Monday, September 29, 2008

Munich(2) 3.6.1998: Pilzen and Paprika, Gilded Sunbursts and Somnolent Organs

(Evening): A whirlwind tour of Munich with Maria as our tourguide. It began with a rather uninteresting ride on the S-Bahn from Gräfelfing into Munich.

We first toured the Marienplatz, which was confusing and a bit off-putting, due to some carnival now occurring in association with the Pentecost holidays. Lots of tourists, many pushy little people. Germans don’t line up for entrances, and an “excuse me” when one steps in front of someone else on the street seems unheard of.

We then walked by St. Peter’s church, where one may view the city from the church towers, and whose walls have battered monuments to long-dead Gräfs, and went to the Viktualienmarkt. Sauerkraut wafting through the air from tables outside beer halls, rows of vegetables one mustn’t touch, strings of dried Pilzen and paprika, containers with lavender and hearts fashioned out of lavender, and a woman with a twitching face: that’s the Viktualienmarkt.

From there to the Asamkirche, a Rococo jewel that left me curiously cold, as if I were watching the wedding of a couple I barely knew, or, more apt, gorging on their wedding cake. I know why, I think: it’s all the allusions—heavy ones—to the era of Catholic triumphalism, to Counter-Reformation piety. The gilded sunbursts, the too-cute cherubs’ heads protruding from the wall, the playful profusion of marble: can anyone have ever felt deeply engaged by this wedding-cake view of paradise?

Perhaps that’s what put me off: if Baroque, and even more so, Rococo, is a glimpse of heaven on earth, then it’s this heaven itself that repulses me, with its glitz and fleshy self-satisfaction, its somnolent organs and exaggerated jubilation. This God of Rococo is not only all to carnal: it’s a God whose carnality is entirely imbued with the spirit of the age, with triumphalism and doctrinalism in which mystery has been transmuted into paint and plaster.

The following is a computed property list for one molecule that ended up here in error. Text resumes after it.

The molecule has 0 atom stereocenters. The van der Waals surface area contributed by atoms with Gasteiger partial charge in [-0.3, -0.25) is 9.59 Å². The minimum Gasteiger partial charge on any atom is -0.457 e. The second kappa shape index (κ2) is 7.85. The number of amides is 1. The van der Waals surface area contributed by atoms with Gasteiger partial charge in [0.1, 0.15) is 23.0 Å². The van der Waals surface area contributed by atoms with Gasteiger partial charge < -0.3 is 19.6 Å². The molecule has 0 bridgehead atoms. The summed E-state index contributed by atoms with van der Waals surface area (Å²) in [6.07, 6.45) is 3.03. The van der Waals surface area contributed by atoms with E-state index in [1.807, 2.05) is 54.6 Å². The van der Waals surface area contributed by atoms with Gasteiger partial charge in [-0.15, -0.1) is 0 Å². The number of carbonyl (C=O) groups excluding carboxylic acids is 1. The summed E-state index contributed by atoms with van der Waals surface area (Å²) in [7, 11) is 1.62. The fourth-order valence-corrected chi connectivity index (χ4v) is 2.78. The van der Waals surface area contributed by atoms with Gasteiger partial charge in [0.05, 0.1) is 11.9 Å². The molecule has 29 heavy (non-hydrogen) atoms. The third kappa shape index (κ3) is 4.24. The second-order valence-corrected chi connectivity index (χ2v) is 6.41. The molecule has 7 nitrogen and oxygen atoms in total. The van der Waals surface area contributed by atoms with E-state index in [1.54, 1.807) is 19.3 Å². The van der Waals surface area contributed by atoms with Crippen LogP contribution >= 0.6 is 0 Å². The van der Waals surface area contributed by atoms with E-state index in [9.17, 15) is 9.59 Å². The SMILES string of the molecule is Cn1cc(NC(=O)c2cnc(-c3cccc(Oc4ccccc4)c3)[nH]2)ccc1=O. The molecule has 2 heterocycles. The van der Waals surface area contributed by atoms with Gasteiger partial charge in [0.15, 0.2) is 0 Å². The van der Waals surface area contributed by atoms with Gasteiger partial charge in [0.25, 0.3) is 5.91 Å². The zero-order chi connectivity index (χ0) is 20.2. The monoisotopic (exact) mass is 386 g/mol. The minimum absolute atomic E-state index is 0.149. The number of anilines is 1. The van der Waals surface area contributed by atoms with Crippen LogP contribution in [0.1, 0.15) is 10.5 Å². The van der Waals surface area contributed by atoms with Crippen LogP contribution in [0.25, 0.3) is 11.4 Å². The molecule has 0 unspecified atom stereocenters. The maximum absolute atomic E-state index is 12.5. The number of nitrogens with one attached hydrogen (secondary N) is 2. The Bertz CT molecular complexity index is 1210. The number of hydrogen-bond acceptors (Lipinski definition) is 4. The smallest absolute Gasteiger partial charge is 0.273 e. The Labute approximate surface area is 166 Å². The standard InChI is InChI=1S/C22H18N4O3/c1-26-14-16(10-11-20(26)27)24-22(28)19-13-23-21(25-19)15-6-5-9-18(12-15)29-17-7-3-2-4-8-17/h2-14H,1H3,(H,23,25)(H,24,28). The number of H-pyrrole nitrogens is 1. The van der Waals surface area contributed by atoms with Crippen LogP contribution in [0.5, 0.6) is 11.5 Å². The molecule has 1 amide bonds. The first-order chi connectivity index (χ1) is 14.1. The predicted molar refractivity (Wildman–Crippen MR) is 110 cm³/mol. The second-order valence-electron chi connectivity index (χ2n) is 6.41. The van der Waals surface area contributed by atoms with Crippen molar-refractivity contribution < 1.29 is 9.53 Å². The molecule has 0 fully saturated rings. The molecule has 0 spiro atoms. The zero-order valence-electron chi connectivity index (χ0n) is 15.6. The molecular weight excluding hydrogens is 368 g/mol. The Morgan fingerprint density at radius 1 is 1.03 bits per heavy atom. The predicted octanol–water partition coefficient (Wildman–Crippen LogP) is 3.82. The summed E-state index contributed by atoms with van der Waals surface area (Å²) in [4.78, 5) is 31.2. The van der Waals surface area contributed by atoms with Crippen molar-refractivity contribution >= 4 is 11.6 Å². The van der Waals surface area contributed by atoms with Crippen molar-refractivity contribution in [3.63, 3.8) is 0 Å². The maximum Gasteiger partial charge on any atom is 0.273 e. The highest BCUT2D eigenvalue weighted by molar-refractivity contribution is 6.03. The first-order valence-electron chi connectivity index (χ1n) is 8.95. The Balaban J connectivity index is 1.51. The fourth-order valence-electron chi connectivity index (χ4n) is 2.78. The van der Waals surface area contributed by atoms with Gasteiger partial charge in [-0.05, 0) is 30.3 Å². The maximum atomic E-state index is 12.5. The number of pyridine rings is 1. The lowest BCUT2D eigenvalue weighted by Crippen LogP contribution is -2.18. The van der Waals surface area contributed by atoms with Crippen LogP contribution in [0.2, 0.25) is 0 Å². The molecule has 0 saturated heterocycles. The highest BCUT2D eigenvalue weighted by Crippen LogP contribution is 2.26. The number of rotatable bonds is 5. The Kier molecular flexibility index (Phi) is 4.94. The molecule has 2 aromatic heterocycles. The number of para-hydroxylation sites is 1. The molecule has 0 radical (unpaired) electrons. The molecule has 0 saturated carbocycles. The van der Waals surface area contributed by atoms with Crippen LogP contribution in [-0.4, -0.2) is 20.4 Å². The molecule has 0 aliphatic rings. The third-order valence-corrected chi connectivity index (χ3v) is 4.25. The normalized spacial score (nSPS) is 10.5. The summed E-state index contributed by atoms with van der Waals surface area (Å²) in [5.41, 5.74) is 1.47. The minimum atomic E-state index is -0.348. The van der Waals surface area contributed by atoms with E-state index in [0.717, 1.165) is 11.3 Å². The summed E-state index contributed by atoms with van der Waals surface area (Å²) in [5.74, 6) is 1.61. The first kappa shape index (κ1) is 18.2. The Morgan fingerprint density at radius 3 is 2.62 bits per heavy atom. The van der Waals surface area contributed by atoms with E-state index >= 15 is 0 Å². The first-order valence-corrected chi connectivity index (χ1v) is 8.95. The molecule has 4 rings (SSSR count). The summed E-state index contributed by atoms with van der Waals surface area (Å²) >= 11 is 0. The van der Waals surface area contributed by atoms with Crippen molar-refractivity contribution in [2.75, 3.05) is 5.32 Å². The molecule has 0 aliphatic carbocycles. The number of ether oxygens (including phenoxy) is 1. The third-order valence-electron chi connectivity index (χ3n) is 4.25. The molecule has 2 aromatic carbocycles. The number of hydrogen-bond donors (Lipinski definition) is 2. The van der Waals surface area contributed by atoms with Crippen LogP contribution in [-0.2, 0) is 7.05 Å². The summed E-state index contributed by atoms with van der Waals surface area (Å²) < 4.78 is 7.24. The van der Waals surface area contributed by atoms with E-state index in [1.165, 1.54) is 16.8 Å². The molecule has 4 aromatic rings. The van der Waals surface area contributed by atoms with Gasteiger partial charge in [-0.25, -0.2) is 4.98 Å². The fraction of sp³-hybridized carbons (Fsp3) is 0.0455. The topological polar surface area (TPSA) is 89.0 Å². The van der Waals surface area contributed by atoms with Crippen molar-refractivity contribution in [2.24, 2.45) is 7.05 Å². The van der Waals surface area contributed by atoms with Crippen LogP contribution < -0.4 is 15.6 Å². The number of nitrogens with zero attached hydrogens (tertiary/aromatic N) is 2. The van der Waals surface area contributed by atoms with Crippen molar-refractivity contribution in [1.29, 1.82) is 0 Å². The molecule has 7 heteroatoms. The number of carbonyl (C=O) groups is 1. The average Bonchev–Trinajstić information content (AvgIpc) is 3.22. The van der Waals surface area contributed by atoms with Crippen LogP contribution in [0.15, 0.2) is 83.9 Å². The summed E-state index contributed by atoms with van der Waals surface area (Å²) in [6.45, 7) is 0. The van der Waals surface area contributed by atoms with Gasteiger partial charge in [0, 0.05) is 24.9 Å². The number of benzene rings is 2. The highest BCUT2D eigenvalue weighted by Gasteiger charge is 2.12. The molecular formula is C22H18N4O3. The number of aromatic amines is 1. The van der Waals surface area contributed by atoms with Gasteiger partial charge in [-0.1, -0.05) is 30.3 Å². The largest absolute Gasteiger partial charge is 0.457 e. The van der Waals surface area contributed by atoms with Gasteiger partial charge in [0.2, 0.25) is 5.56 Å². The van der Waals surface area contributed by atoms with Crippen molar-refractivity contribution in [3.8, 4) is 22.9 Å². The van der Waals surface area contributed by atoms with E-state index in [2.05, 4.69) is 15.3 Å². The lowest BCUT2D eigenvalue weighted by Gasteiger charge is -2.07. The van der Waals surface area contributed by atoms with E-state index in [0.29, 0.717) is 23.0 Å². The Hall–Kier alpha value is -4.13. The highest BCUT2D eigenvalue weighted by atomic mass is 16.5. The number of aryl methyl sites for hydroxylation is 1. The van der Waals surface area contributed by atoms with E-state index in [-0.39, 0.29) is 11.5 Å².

Enough of all that. Is it really how I feel, in any case? Or do I resent a world that has so decisively excluded me, even as I long for its security?

After les frères Asam, coffee at a café inside (that is, just off) a Gasse with exclusive clothing shops. We sat outside at high tables, on high stools, and I was so thirsty I had Kirschsaft and mineral water as well as coffee.

Then a walk to the university section and Schwabing, at first along Ludwigstrasse. The intentional Roman references—statuary, neo-classical architecture (Rome appropriating Greece)—are interesting. It’s not just that Bavaria’s so near Italy, so tied to it by mutual Catholic affiliation: it also strikes me that European regimes in the 19th century needed those Roman references to bolster their belief that, threatened as they felt, they were still the grandeur that was Greece and the glory that was Rome.

And of course the Theatinerkirche en route, which we saw only outside. Maria likes it because she says that the color and appearance of the façade change continuously, with altered light and different weather. And the Dom, unimpressive even though a Munich cultural landmark: the inside is all post-war, and very undistinguished, with unadorned walls and nondescript stained glass windows.